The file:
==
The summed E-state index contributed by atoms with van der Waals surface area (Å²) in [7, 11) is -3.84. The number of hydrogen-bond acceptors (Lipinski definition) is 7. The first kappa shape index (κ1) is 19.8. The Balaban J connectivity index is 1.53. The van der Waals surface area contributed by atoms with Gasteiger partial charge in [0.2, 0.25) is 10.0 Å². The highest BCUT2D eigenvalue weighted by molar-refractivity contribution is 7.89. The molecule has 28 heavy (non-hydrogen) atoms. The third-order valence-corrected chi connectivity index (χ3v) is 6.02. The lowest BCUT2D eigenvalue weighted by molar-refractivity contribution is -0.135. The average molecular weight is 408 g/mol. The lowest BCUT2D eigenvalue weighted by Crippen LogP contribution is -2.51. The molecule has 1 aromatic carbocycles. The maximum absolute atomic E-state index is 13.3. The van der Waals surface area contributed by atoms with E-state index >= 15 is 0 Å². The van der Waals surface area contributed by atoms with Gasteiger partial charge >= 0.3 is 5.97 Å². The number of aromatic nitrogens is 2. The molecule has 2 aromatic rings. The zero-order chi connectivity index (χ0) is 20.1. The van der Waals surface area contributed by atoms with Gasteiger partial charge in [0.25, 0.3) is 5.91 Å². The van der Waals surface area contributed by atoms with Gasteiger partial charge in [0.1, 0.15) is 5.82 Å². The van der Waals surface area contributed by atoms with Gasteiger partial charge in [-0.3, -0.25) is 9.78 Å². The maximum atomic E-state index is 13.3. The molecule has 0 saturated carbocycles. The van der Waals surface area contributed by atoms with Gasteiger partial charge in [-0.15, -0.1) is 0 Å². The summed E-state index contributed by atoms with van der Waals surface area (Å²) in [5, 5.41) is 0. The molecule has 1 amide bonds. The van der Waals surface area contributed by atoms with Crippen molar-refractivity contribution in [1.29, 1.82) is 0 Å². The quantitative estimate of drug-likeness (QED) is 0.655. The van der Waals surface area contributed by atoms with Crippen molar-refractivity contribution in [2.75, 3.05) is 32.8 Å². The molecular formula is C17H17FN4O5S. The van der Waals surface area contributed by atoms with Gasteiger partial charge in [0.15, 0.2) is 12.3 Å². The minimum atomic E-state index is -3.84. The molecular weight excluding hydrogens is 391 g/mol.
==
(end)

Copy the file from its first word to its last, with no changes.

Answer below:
The summed E-state index contributed by atoms with van der Waals surface area (Å²) in [7, 11) is -3.84. The number of hydrogen-bond acceptors (Lipinski definition) is 7. The first kappa shape index (κ1) is 19.8. The Balaban J connectivity index is 1.53. The van der Waals surface area contributed by atoms with Gasteiger partial charge in [0.2, 0.25) is 10.0 Å². The highest BCUT2D eigenvalue weighted by molar-refractivity contribution is 7.89. The molecule has 28 heavy (non-hydrogen) atoms. The third-order valence-corrected chi connectivity index (χ3v) is 6.02. The lowest BCUT2D eigenvalue weighted by molar-refractivity contribution is -0.135. The average molecular weight is 408 g/mol. The lowest BCUT2D eigenvalue weighted by Crippen LogP contribution is -2.51. The molecule has 1 aromatic carbocycles. The maximum absolute atomic E-state index is 13.3. The van der Waals surface area contributed by atoms with E-state index >= 15 is 0 Å². The van der Waals surface area contributed by atoms with Gasteiger partial charge >= 0.3 is 5.97 Å². The number of aromatic nitrogens is 2. The molecule has 2 aromatic rings. The zero-order chi connectivity index (χ0) is 20.1. The van der Waals surface area contributed by atoms with Gasteiger partial charge in [0.25, 0.3) is 5.91 Å². The van der Waals surface area contributed by atoms with Gasteiger partial charge in [0.1, 0.15) is 5.82 Å². The van der Waals surface area contributed by atoms with Gasteiger partial charge in [-0.3, -0.25) is 9.78 Å². The maximum atomic E-state index is 13.3. The molecule has 0 saturated carbocycles. The van der Waals surface area contributed by atoms with Gasteiger partial charge in [-0.15, -0.1) is 0 Å². The summed E-state index contributed by atoms with van der Waals surface area (Å²) in [5, 5.41) is 0. The molecule has 1 amide bonds. The van der Waals surface area contributed by atoms with Crippen molar-refractivity contribution in [1.29, 1.82) is 0 Å². The quantitative estimate of drug-likeness (QED) is 0.655. The van der Waals surface area contributed by atoms with Crippen molar-refractivity contribution in [2.75, 3.05) is 32.8 Å². The molecular formula is C17H17FN4O5S. The van der Waals surface area contributed by atoms with Gasteiger partial charge in [0.15, 0.2) is 12.3 Å². The minimum atomic E-state index is -3.84. The molecular weight excluding hydrogens is 391 g/mol.